Posting in Environment
Unbleached line of bathroom tissue builds on success of the company's Moka napkin line, which now accounts for almost 24 percent of its overall napkin sales.
Approximately 80 percent of the paper in the new Cascades Moka bathroom tissue line comes from post-consumer materials, while the rest comes from recovered corrugated cardboard boxes, the company reports.
That's not the only environmental consideration that went into the toilet paper: the rolls are also unbleached, which means they are beige in color. That means the paper was processed without chlorine.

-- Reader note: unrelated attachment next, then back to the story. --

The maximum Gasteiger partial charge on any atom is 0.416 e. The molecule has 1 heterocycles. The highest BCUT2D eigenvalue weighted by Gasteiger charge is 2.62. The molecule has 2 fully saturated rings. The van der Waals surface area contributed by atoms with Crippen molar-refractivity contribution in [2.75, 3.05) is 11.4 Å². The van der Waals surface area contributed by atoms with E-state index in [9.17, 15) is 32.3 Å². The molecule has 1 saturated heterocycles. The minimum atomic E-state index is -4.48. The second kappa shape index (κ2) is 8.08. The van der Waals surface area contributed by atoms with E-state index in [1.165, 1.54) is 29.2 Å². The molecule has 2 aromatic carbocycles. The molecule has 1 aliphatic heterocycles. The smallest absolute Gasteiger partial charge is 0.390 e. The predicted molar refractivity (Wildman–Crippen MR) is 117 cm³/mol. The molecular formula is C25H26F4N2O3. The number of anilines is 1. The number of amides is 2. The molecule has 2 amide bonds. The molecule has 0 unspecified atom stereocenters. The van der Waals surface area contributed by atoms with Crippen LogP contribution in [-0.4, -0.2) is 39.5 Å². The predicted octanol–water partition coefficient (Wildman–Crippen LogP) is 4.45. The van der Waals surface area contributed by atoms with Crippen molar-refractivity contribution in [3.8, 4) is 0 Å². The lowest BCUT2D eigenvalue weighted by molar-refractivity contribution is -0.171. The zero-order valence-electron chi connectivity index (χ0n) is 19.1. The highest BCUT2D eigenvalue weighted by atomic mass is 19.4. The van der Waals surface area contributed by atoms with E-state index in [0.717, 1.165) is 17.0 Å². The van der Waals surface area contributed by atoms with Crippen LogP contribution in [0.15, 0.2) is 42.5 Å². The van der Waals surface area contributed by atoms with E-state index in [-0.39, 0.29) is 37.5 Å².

The CEO of Cascades Tissue, Suzanne Blanchet, comments in the media kit about the new line of paper:
"Beige is the new green, at least as it relates to towel and tissue. The last several years have brought about countless habit changes meant to preserve the environment. The quality of this bath tissue hasn't been sacrificed one bit, so adjusting to a new color seems like a small step to take for even greater sustainability."
I personally agree with that idea; it's the texture of certain "greener" bathroom tissues that tends to rub people the wrong way.
In any case, the company claims that if more restaurants, malls, office buildings and other operators of public restrooms were to use its recycled, unbleached paper rather than the alternative, it could save about 30.6 million trees annually.
Cascades Tissues, which ranks as the fourth biggest producer of paper towels and tissues in North America, estimates that sales of its Moka napkin line now represent more than 23 percent of the company's overall napkin product sales.
Jan 25, 2012